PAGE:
Again, while some of this video is not new, it is upgraded both sonically and visually — making past appearances obsolete.
The video clips created during the band’s lifetime conclude with the fly-on-the-wall “Wild Child” studio promotional film, the famous “Roadhouse Blues” short, comprised of an abundance of priceless road footage, and the more-recent 2006 discovery of the band rehearsing “Crawling King Snake,” dating back to December of 1970. This black-and-white footage originated from the Australian television show Get to Know. This clip finds the Doors knee deep in the midst of recording L.A. Woman, and firmly entrenched in their bluesy element. It’s the last known television footage of the original Doors. A fully bearded Morrison acts the part, “singing the blues ever since the world began.”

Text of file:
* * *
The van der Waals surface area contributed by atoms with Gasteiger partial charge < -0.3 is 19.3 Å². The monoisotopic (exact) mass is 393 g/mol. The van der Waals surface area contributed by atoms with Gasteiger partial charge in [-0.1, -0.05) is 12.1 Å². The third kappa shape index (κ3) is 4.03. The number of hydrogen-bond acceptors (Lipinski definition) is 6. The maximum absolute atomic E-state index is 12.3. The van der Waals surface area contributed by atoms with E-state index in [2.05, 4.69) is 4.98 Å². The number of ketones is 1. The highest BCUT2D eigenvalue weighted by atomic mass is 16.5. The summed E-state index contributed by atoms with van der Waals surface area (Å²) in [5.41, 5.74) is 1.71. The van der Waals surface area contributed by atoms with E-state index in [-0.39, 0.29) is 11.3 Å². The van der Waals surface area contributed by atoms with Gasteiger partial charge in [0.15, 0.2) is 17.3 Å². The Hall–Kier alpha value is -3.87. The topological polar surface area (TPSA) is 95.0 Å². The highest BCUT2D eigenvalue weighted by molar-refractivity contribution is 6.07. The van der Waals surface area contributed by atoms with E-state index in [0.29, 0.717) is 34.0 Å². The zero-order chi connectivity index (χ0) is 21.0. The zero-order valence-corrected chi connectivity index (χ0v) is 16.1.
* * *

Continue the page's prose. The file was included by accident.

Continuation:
The rest of the collection is made up of posthumous videos created after Morrison’s death and included on various home-video releases over the years. The unique Strange Days music film from 1984 brings the album’s cover art to life and is the most stirring of these final videos. A trippy and slightly disturbing clip, it stands a notch above the late-era videos.
The “L.A. Woman” video, in my opinion, has not aged well and is need of a major overall, but this miss is forgiven with the inclusion of the contemporary video of “Ghost Song” — which finds the remaining Doors paying tribute to Morrison through music and imagery.